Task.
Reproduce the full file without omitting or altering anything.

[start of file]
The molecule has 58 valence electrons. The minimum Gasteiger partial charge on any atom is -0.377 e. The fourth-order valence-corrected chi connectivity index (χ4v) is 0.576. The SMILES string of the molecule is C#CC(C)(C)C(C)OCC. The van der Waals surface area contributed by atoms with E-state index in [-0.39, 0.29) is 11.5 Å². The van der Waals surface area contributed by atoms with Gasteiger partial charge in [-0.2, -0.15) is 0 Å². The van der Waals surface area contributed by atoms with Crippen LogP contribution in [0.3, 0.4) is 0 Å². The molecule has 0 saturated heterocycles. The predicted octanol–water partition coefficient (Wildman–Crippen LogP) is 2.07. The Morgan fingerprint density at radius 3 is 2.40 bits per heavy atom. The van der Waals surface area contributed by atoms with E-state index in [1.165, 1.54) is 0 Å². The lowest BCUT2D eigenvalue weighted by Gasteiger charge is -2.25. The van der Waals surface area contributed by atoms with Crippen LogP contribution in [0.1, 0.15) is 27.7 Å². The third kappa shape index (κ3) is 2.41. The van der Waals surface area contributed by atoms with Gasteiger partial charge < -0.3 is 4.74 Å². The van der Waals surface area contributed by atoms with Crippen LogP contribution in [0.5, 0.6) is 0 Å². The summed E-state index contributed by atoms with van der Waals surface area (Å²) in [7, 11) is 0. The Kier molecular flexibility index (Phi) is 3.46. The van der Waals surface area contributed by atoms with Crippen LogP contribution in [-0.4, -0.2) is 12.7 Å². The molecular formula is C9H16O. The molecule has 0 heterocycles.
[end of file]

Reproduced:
The molecule has 58 valence electrons. The minimum Gasteiger partial charge on any atom is -0.377 e. The fourth-order valence-corrected chi connectivity index (χ4v) is 0.576. The SMILES string of the molecule is C#CC(C)(C)C(C)OCC. The van der Waals surface area contributed by atoms with E-state index in [-0.39, 0.29) is 11.5 Å². The van der Waals surface area contributed by atoms with Gasteiger partial charge in [-0.2, -0.15) is 0 Å². The van der Waals surface area contributed by atoms with Crippen LogP contribution in [0.3, 0.4) is 0 Å². The molecule has 0 saturated heterocycles. The predicted octanol–water partition coefficient (Wildman–Crippen LogP) is 2.07. The Morgan fingerprint density at radius 3 is 2.40 bits per heavy atom. The van der Waals surface area contributed by atoms with E-state index in [1.165, 1.54) is 0 Å². The lowest BCUT2D eigenvalue weighted by Gasteiger charge is -2.25. The van der Waals surface area contributed by atoms with Crippen LogP contribution in [0.1, 0.15) is 27.7 Å². The third kappa shape index (κ3) is 2.41. The van der Waals surface area contributed by atoms with Gasteiger partial charge < -0.3 is 4.74 Å². The van der Waals surface area contributed by atoms with Crippen LogP contribution in [0.5, 0.6) is 0 Å². The summed E-state index contributed by atoms with van der Waals surface area (Å²) in [7, 11) is 0. The Kier molecular flexibility index (Phi) is 3.46. The van der Waals surface area contributed by atoms with Crippen LogP contribution in [-0.4, -0.2) is 12.7 Å². The molecular formula is C9H16O. The molecule has 0 heterocycles.